It would take a moment to enter Nirvana. Shouldn’t he once again surrender all that was his now, his spiritual wealth, and walk the road again and scatter his certainty like seed on fertile and even on infertile ground?

Siddhartha sat under the peepal tree, pondering his dilemma – for a number of days.

An image came into his mind: a teacher standing on a hilltop; the base of the hill surrounded by people who suffered. The teacher had distilled wisdom, understood suffering and the means to remove it. Should not compassion move him to share his answers with the less fortunate?

In the end he decided he would walk the road again.

But his decision birthed another dilemma.

How much of what he knew should he share? Men and women of sharp intelligence would come to listen to him; so would men and women whose understanding was limited; so would men and women whose perception lay between these two extremes.

Men and women who through their own efforts or because of teachers had attained a certain rung on the ladder of spiritual evolution would come to evaluate their experience against his words; men and women of no attainment, out of idle curiosity, would  also come to hear his words.

A teacher who was motivated to help others had as much choice in selecting his listeners as did a monk in refusing the food that was placed in his bowl – none.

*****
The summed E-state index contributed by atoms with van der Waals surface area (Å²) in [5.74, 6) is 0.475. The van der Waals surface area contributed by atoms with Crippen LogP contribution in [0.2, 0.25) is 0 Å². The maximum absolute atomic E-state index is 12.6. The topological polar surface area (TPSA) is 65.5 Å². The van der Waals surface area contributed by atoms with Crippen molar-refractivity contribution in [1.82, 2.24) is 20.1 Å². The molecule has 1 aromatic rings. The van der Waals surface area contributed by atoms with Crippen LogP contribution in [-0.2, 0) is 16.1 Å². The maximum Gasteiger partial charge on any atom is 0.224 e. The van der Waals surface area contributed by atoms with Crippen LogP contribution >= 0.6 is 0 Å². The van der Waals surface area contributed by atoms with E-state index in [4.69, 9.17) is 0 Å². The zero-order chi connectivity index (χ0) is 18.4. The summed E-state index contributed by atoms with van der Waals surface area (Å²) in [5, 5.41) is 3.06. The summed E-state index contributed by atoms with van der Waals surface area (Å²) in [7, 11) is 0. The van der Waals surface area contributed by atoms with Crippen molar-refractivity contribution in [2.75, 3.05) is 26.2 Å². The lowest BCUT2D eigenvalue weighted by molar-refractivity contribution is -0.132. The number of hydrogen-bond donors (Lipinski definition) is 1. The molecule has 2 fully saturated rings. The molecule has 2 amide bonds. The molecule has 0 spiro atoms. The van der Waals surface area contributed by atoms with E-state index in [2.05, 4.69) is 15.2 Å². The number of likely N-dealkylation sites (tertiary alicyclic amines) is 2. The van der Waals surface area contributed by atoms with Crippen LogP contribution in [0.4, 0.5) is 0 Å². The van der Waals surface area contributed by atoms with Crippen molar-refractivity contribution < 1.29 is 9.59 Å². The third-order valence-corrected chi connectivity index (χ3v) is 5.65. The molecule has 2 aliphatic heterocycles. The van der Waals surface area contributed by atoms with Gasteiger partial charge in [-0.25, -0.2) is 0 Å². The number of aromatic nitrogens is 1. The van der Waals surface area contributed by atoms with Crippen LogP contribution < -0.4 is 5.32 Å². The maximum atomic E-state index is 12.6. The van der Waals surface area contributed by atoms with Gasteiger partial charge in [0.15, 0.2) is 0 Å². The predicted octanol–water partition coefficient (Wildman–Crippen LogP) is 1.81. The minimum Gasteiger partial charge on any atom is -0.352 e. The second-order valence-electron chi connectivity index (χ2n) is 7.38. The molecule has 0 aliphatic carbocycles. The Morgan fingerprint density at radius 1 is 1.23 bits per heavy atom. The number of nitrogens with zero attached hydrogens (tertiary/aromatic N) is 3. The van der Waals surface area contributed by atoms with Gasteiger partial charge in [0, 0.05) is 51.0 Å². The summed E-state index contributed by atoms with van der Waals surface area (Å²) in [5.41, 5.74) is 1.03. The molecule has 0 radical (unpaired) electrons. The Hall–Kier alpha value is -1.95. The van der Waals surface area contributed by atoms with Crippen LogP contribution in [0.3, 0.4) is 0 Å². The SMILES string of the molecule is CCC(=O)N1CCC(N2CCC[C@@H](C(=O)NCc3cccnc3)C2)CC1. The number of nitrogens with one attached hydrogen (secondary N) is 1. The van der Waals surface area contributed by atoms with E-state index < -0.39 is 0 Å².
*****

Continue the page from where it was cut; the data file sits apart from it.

These questions related to the substance, the matter of his teachings. What about the manner? How to determine the common denominator of communication for listeners who ranged from illiterate villagers to scholars?

Then there was the matter of established traditions and religious beliefs. “It is hard for men to free themselves from the entanglement of God and soul. It is hard for mankind to give up its beliefs in rites and ceremonies.”

True, rituals and ceremonies gave men and women solace but they also tied them up in blind, sometimes irrational, custom.  There was a need to refine these traditions and beliefs; they could then be of greater value to the followers. It took ages to build up institutions and traditions; change, therefore, had to come with a chisel, not a sledge-hammer. Siddhartha did not see himself as an iconoclast. He was at best a reformer.

Siddhartha’s dilemma extended to specifics too.

How, for example, to explain the mystery of creation, of the existence of eternal laws of reality and illusion to men and women of varying levels of experience and understanding?

Issues of religion, morality and ethics led to much speculation. Speculation often became an end in itself. And speculation clouded understanding.

Next he considered the angle he should take to share his message.

The forest was full of leaves. A man could gather, and hold, only so much in his fist.

That was it. The metaphor expressed the boundaries within which he would confine his message.